AASV Member Amy Vincent to be Honored for Swine Influenza Research
June 5, 2019 —
Amy L. Vincent, an AASV member and USDA Agricultural Research Service scientist, will be honored for her outstanding work in profiling the genetic evolution of swine influenza type A viruses and establishing a national IAV surveillance system. [Source: National Hog Farmer, USDA 31 May 2019]
Vincent will receive the Arthur S. Flemming Award for her exceptional scientific achievements in the field of animal health on Monday. A medical veterinary officer with the ARS National Animal Diseases Center in Ames, Iowa, Vincent will be among 12 total award recipients from across the federal government who will be honored during a recognition ceremony on the campus of George Washington University. Together with the Arthur S. Flemming Commission, GWU's Trachtenberg School of Public Policy and Public Administration presents the awards annually in recognition of the outstanding achievements of Federal employees with three to 15 years of service.
Among her achievements, Vincent led in profiling the genetic evolution of swine influenza type A viruses and how this affects the animals' immune responses to the pathogens. She also initiated a global nomenclature system to expedite vaccine selections, strain identification and comparisons, and studies of viral evolution and "mixing," whereby influenza strains from different host species exchange their genes.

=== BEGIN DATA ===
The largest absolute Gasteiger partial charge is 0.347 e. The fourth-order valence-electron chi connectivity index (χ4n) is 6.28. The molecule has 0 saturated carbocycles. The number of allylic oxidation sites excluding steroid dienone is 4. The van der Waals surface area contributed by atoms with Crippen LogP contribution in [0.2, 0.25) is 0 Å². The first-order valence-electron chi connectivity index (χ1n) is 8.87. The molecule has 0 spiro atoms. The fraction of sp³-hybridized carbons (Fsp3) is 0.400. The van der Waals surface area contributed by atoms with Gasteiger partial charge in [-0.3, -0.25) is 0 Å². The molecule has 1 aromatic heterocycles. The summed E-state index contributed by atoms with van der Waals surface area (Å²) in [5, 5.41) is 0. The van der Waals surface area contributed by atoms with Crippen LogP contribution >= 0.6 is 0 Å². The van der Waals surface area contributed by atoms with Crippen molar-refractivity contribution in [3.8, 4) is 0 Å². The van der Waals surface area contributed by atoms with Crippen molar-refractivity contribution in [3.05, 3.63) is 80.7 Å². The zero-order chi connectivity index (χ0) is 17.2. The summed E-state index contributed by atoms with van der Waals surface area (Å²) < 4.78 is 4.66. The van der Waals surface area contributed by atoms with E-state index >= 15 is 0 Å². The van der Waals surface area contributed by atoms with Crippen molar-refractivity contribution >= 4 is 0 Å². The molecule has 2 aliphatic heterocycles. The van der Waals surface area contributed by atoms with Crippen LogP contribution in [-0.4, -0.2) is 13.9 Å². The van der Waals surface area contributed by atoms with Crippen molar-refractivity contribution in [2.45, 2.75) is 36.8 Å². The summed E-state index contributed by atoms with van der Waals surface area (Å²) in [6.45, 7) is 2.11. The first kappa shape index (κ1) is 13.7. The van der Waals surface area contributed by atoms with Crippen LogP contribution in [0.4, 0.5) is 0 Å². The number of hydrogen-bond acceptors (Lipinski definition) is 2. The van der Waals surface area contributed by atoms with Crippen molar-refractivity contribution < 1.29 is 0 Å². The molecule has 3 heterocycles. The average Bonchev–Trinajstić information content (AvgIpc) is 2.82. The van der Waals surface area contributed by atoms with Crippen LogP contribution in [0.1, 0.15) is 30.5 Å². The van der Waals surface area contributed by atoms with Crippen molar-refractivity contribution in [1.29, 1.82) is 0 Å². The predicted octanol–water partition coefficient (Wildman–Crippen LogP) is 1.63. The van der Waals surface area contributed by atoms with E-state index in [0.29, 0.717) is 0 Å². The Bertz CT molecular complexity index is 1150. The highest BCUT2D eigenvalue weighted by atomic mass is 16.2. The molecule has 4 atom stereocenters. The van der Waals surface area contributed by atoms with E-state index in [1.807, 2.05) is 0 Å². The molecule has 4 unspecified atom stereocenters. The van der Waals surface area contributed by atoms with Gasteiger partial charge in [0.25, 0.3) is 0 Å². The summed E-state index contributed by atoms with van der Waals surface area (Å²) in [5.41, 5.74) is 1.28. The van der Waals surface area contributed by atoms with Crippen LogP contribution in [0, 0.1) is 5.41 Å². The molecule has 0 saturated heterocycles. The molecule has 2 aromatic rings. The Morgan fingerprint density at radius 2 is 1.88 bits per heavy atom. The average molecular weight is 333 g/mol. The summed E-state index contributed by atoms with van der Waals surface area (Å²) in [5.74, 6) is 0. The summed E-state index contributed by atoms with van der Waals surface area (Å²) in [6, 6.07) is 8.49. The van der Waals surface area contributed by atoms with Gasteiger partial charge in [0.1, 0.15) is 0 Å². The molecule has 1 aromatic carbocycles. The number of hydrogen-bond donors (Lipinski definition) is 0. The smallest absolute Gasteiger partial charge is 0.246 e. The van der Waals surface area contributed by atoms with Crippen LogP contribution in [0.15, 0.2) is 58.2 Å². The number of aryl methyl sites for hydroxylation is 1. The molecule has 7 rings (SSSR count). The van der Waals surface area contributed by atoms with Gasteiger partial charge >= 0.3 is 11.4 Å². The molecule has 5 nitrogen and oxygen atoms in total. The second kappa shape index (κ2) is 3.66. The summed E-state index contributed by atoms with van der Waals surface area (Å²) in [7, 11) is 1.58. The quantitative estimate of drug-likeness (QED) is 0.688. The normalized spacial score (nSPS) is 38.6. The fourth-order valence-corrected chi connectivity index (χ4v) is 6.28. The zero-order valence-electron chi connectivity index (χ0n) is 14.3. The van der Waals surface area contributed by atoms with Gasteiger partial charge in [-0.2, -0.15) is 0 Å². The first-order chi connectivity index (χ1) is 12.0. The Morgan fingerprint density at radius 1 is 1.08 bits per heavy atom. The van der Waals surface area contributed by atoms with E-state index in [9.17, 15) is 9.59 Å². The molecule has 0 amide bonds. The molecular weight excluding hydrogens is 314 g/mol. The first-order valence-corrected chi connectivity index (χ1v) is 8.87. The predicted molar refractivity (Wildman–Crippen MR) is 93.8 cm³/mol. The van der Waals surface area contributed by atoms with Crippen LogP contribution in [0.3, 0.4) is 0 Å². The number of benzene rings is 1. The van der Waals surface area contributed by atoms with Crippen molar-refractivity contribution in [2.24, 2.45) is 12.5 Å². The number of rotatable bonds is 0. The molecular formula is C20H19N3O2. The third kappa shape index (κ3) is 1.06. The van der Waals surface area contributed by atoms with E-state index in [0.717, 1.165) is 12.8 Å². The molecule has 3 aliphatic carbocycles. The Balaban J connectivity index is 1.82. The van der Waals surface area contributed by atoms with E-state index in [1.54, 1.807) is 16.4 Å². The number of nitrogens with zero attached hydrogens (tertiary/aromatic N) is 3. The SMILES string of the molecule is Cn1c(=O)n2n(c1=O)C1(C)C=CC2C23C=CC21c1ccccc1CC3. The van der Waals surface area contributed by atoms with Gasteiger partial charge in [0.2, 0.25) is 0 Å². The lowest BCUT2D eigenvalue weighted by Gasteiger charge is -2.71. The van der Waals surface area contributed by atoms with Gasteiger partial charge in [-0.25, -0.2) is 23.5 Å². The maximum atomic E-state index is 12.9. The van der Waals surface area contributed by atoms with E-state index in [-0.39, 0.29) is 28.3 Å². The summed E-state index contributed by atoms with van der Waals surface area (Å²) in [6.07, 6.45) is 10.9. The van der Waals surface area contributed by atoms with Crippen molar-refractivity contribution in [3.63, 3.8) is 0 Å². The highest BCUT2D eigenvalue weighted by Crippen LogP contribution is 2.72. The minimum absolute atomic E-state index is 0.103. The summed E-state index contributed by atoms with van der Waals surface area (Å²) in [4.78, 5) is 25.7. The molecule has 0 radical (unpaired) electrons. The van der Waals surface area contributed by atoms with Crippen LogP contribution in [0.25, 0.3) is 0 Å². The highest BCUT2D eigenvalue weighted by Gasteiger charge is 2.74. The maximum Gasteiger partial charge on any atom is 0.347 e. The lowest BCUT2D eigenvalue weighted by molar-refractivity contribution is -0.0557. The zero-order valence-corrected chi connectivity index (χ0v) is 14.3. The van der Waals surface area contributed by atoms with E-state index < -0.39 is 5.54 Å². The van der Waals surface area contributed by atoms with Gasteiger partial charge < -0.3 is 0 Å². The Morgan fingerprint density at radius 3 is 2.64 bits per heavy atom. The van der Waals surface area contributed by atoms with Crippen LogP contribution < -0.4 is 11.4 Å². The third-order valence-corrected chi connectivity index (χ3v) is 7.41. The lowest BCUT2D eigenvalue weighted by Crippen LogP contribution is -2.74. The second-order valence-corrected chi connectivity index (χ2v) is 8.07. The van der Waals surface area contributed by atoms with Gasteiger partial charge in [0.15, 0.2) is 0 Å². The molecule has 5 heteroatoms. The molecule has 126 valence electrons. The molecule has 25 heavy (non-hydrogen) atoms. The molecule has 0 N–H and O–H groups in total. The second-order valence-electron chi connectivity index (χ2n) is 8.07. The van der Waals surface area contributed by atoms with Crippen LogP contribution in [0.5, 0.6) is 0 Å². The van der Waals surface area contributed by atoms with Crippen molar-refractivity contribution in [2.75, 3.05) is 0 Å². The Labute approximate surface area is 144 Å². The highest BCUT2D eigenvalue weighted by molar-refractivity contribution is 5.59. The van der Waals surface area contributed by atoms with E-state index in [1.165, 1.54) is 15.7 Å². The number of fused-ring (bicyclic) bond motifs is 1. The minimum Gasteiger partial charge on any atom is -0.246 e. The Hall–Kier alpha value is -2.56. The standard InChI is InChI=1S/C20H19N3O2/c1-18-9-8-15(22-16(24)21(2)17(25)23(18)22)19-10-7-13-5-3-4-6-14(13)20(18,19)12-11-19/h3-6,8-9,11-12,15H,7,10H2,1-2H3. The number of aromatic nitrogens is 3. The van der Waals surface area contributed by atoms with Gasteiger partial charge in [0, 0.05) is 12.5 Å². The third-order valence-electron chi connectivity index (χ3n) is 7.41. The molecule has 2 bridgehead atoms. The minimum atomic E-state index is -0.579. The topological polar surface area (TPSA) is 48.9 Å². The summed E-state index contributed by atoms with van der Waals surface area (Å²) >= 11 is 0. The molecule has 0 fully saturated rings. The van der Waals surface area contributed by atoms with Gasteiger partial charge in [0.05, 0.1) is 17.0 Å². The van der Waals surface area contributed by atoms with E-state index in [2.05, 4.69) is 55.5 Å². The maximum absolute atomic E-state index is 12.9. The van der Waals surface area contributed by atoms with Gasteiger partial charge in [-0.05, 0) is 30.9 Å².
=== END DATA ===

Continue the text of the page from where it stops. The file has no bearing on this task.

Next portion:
Starting in 2008, Vincent also led the way in establishing a national IAV surveillance system in collaboration with USDA's Animal and Plant Health Inspection Service and the Centers for Disease Control and Prevention. The USDA surveillance system remains successful today, allowing stakeholders to analyze and monitor emerging swine influenza strains, as well as learn how they evolve genetically and compare to past virus strains that have circulated within the U.S. pig population.
This capability proved critical in 2009, when federal and state public health officials used the surveillance system to orchestrate a multi-faceted response to U.S. outbreaks of H1N1, a new influenza strain that caused flu illness in both pigs and people and cost the U.S. pork industry over $1.58 billion in lost revenues from April to December of that year. Vincent's contributions include developing a model system for selecting the most effective vaccines to use and avoiding strain-mismatches that can exacerbate rather than mitigate influenza symptoms in affected swine.
Flemming awards are presented to winners in one of five categories. Vincent will be recognized in the Social Science, Clinical Trials and Translational Research category.
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